I agree that the writers tend to try to wrap things up real quick in neat bows and move onto other things, and that this whole “The Incredibly Difficult Problem Is Solved With A Loving Heartfelt Speech From One Character To The Other” thing is something they’ve done a lot with Klaine (and also with many other characters in many other contexts) and that we’re meant to think that this fairly unsatisfying resolution to Klaine’s current problems is meant to be really satisfying.

But what I also think is that Klaine is absolutely not perfect in the writers’ eyes and that these two have always had problems, and will for some time yet, that will need to be tackled and resolved.  The idea that Klaine is this flawless ivory immaculate thing has always been a very “fandom” mindset, one that I never believed was shared by any of the writers.  Klaine has always ever been a “work in progress” in the writers’ eyes, one that needs to work through its hardships and ugliness in order to grow, and so I also definitely don’t think we’re meant to look at this episode and think “And then things were totally perfect forever after.” There is more to come, and more room for them to both grow and make mistakes to a more healthy end.

Whether that end will line up with what I find satisfying and correct, or what others find satisfying and correct, is more nebulous…but the fact that they’ll continue to chip away at the puzzle that is Klaine does satisfy me, for now.

Moreover, I can’t ever truly agree with an “It’s all just bad writing, the end” sort of approach to Glee because I’ve truly lost count of the amount of great writing and satisfying resolutions to many issues of many characters on this show, some of which involved Klaine, some of which occurred very recently, some of which occurred in this very episode.  Yes, it’s always a sort of scary grab-bag with this show when it comes to their storylines, but when it delivers?  It hella delivers.  Kurt and Blaine themselves have had it pretty good when it comes to the writing, certainly much better than many other characters have been afforded.

Eh.

I wouldn’t place the “Clara reconciles with Maggie” thing squarely on Chris, or even attempt to expound too much about Chris’ own mindset from it.  That sort of idealistic forgiveness thing is the exact sort of thing Glee and its assorted writers have been portraying over and over again for five years and probably lines up pretty well with anything Murphy and the Murphettes would’ve written, if they were the ones constructing this plotline.  They’re all pretty solidly on board the “people who do bad things aren’t bad people” train, and the power of music magically fixes all the ills in the world or whatever.  That’s Glee for ya.

Frankly, I don’t even dislike that it happened here.  Coming from someone whose relationship with his own father is strained to the point of nonbeing (and it’s kind of absurd that I even have to preface this opinion with that completely irrelevant tidbit, but I know someone will call me out about it if I don’t), Maggie was neglectful, not abusive.  So what if Clara decides to stop ignoring her mother and goes to see her show?  She’s got nothing to lose and everything to gain.  I don’t think it’s remotely realistic that Clara would take the advice of a stranger to go reconcile with Maggie, but I don’t hate that it happened.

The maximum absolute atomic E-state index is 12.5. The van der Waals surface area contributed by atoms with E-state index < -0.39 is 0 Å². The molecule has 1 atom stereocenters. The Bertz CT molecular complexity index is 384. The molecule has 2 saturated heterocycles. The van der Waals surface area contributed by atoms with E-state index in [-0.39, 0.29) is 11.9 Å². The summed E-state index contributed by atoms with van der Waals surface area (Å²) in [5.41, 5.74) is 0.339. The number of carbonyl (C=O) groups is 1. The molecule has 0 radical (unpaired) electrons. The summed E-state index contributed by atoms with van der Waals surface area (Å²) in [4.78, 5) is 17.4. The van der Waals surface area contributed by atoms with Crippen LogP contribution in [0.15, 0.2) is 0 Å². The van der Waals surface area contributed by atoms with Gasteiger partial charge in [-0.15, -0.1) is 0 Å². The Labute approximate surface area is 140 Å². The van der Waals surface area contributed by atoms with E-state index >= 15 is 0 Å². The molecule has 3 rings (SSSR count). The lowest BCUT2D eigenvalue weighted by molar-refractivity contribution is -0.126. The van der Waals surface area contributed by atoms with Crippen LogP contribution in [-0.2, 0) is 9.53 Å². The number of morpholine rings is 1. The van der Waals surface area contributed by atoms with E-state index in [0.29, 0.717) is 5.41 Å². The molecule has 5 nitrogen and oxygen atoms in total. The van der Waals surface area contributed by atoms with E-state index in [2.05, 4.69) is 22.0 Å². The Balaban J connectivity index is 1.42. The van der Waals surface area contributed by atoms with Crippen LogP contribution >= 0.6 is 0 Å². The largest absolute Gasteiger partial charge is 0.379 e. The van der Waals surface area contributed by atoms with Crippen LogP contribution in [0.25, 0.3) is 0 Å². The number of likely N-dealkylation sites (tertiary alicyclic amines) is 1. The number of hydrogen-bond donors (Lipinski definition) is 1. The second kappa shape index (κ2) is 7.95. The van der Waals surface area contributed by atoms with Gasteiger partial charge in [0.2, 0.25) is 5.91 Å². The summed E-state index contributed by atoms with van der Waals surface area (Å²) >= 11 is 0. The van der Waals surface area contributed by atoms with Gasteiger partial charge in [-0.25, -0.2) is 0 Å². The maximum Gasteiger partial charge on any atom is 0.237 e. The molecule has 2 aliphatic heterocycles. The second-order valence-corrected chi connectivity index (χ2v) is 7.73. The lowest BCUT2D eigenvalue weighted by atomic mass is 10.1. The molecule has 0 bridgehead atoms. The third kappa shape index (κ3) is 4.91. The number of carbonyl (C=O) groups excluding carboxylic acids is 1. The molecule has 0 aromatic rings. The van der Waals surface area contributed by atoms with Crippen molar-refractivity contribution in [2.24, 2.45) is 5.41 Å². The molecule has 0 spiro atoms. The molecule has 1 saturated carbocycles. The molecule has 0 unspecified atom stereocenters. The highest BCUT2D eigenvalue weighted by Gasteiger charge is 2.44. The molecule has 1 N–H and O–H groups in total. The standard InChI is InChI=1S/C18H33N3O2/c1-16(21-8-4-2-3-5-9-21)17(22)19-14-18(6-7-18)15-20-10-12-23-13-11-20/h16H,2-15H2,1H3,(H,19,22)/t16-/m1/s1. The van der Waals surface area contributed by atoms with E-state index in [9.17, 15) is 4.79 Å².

More to the point, maybe Clara shouldn’t be guilt-tripped into forgiving Maggie, but neither should she feel like it’s wrong if she does forgive her mother.  Maybe it ends up making her feel better, maybe not.  Maybe she should’ve done it before now, or maybe it would’ve been a mistake back then.  Maybe it’s still a mistake now.  Hell, maybe she’ll regret it a day or two from now.  Either way, that’s her own choice to make and she’s the one who lives with it, and she’s not you or me or anyone else; if she’s happy with the choice that she made in this episode, then by all means it was the right choice for her, period.

lettersfromtitan:

So back when Klaine fandom was sort of wandering in the desert of having only B- and C- plots in large swathes of seasons 3 and 4, there was often a lot of “But why don’t we see them? Why aren’t they kissing/holding hands/snuggling?”

And with one particular exception that did just feel weird to me (a lack of a kiss in the celebration of the nationals trophy montage), I was generally pretty irritated by this. Kurt is private.  Blaine is cautious. And the story, with how little focus they were getting, just didn’t demand it.  You’ve got 42 minutes a week on Glee and 4 - 6 songs to throw in there too.  No one has time for ten seconds of the Yes Klaine Likes to Kiss! show.

Over time, my feelings about this has had some weird interpretations by a few people in fandom.  If you didn’t know, I apparently hate gay people and don’t think Klaine should kiss ever.  *eyeroll*

Mostly, I kept being like “When Glee shows physical affection it’s for a plot purpose; it serves a thing.  Them being physically affectionate to Tumblr standards in the background, doesn’t serve a thing, so it’s not there.”  People got strident at me, and I got strident back.

Anyway, when 5.14 aired, and everyone cooed over the opening and “You Make Me Feel So Young,” I saw all this relief.  “Klaine is allowed to touch! The network isn’t censoring the show anymore!”

Aside from my feelings about how much Fox Standards cares (what did we learn at Christmas? You may have hated that episode, but Fox Standards don’t care) and the use of the word censorship to refer to non-government related activities, I was happy fandom was happy, and that we’re getting that stuff.  They are a really fun couple.

But we’re not getting that stuff because representation and equality! We’re not getting it because the fans were heard on physical affection because Kurt and Blaine!  We’re getting it because it serves the damn story.

We see Klaine cuddling in bed to set up Kurt’s relationship claustrophobia in 5.14 and to make it all the more devastating when Blaine climbs into Kurt’s hospital bed in 5.15.